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26.1.

2001 EN Official Journal of the European Communities C 26 E/35

In its answer to Written Questions P-1537/99 and E-1561/99, (1) the Commission has already provided the
Honourable Member with a breakdown, by Member State, of vessels used in 1995-97 and those authorised
for 1998-1999.

As already stated in its answer to Written Question E-2484/99 from Mr Ortuondo Larrea (2), the
Commission cannot publish the named vessel list because Article 37 of Council Regulation (EEC)
No 2847/93 of 12 October 1993 establishing a control system applicable to the common fisheries
policy (3) requires data received under that Regulation to be treated in a confidential manner. Each
Member State’s supervisory authorities have the information needed to ensure compliance with Regulation
(EC) No 1239/98.

(1) OJ C 170 E, 20.6.2000, p. 34.
(2) OJ C 225 E, 8.8.2000, p. 145.
(3) OJ L 261, 20.10.1993.

(2001/C 26 E/048) WRITTEN QUESTION E-0384/00
by María Rodríguez Ramos (PSE) to the Commission

(15 February 2000)

Subject: The environmental situation in the Moncayo nature park

The area of the Moncayo nature park in the autonomous community of Aragon which falls within the
province of Soria is starting to resemble an ‘electricity park’. As a result of the negligent actions of the
authorities, it now contains six wind farms, 31 km of power lines and miles of 220 kw power lines with
substations.

The environmental interest of the area is recognised at Community level through the LIFE programme for
the protection of the bearded vultures which populate the Sorian area.

No notice was given of the environmental impact assessment in the Official Gazette of Castille and León of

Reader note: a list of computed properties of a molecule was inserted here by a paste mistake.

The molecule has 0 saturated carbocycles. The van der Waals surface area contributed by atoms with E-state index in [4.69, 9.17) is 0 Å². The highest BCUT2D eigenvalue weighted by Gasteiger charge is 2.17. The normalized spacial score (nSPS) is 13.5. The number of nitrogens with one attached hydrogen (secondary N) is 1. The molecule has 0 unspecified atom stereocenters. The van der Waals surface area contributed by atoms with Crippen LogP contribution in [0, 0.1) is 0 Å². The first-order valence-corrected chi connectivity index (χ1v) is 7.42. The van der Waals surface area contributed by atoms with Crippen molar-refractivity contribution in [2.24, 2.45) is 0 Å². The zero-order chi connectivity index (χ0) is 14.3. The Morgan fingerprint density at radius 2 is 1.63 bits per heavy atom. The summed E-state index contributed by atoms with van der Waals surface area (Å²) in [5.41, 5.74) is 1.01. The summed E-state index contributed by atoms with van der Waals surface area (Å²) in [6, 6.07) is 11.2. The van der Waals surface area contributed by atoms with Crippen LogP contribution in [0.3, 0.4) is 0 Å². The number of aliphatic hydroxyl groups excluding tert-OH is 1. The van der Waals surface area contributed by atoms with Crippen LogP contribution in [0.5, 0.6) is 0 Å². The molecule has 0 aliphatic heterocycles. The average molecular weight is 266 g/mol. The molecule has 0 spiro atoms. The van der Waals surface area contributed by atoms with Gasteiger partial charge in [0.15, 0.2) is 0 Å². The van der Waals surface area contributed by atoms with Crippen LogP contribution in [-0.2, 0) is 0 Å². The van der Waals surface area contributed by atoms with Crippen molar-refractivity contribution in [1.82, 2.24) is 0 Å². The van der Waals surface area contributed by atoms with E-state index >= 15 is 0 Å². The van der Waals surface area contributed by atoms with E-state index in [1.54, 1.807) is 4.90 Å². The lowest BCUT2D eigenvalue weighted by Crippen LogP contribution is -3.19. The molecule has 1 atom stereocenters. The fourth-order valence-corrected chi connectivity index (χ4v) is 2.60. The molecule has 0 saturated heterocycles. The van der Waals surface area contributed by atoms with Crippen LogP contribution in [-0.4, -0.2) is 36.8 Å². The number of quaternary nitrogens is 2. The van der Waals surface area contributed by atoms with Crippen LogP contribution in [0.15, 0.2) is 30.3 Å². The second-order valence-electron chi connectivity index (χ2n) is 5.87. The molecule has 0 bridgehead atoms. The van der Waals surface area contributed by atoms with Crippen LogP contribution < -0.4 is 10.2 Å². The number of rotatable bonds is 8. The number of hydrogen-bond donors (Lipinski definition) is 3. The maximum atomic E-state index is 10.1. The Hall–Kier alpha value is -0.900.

9 July 1998, and the government of Castille and León drastically and unilaterally altered the environmental
impact statement (1) without consulting or informing the interested parties. This has resulted in the current
situation whereby, with no official change of use being made, the said power lines have been sited in the
Cañada Real del Moncayo (a livestock trail running through the park), thereby seriously jeopardising the
viability of the LIFE programme in the area. These irregularities have been the subject of more than 1500
complaints, and an administrative appeal is pending.

Could the Commission confirm whether the Spanish Government has correctly transposed Directive 85/
337/EEC (2), most recently amended by Council Directive 97/11/EC (3), on the assessment of the effects of
certain public and private projects on the environment?

Is it the case that where changes are made to an environmental impact statement that has already been
approved, full compliance with the directive requires a new procedure to be started from the point at
which the changes were made?

Does the LIFE programme for the protection of bearded vultures in the area of Moncayo which is part of
Aragon make any provision for protection of these birds in neighbouring areas which are part of other
autonomous communities?

Is there any measure that would oblige the companies concerned to undo the unnecessary alterations made
to the area pending resolution of the administrative appeals currently under way?

(1) Statement published in the Official Gazette of Castille and León (B.O.C. y L) of 6 November 1998.
(2) OJ L 175, 5.7.1985, p. 40.
(3) OJ L 73, 14.3.1997, p. 5.